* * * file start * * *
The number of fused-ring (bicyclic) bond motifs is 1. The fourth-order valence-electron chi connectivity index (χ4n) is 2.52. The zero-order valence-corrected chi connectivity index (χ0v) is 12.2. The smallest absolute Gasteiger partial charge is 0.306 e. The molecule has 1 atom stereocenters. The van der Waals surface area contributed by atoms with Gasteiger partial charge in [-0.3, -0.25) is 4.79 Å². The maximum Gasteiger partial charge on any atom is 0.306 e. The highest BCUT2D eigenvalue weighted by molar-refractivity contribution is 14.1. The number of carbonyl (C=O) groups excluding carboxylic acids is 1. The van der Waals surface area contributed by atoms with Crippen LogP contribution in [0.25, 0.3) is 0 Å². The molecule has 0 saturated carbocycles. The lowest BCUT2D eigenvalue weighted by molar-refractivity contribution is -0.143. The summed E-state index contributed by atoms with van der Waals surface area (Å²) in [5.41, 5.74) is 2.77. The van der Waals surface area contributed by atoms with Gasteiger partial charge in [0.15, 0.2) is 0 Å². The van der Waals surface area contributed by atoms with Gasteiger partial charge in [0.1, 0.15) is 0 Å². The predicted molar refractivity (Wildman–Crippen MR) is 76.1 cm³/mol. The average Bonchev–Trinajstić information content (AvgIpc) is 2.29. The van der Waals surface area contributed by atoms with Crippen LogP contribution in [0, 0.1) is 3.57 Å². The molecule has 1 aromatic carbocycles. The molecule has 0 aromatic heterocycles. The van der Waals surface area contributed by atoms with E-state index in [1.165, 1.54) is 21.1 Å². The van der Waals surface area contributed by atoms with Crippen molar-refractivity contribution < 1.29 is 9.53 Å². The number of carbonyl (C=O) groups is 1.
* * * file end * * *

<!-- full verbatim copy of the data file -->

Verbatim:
The number of fused-ring (bicyclic) bond motifs is 1. The fourth-order valence-electron chi connectivity index (χ4n) is 2.52. The zero-order valence-corrected chi connectivity index (χ0v) is 12.2. The smallest absolute Gasteiger partial charge is 0.306 e. The molecule has 1 atom stereocenters. The van der Waals surface area contributed by atoms with Gasteiger partial charge in [-0.3, -0.25) is 4.79 Å². The maximum Gasteiger partial charge on any atom is 0.306 e. The highest BCUT2D eigenvalue weighted by molar-refractivity contribution is 14.1. The number of carbonyl (C=O) groups excluding carboxylic acids is 1. The van der Waals surface area contributed by atoms with Crippen LogP contribution in [0.25, 0.3) is 0 Å². The molecule has 0 saturated carbocycles. The lowest BCUT2D eigenvalue weighted by molar-refractivity contribution is -0.143. The summed E-state index contributed by atoms with van der Waals surface area (Å²) in [5.41, 5.74) is 2.77. The van der Waals surface area contributed by atoms with Gasteiger partial charge in [0.15, 0.2) is 0 Å². The van der Waals surface area contributed by atoms with Gasteiger partial charge in [0.1, 0.15) is 0 Å². The predicted molar refractivity (Wildman–Crippen MR) is 76.1 cm³/mol. The average Bonchev–Trinajstić information content (AvgIpc) is 2.29. The van der Waals surface area contributed by atoms with Crippen LogP contribution in [0, 0.1) is 3.57 Å². The molecule has 1 aromatic carbocycles. The molecule has 0 aromatic heterocycles. The van der Waals surface area contributed by atoms with E-state index in [1.165, 1.54) is 21.1 Å². The van der Waals surface area contributed by atoms with Crippen molar-refractivity contribution < 1.29 is 9.53 Å². The number of carbonyl (C=O) groups is 1.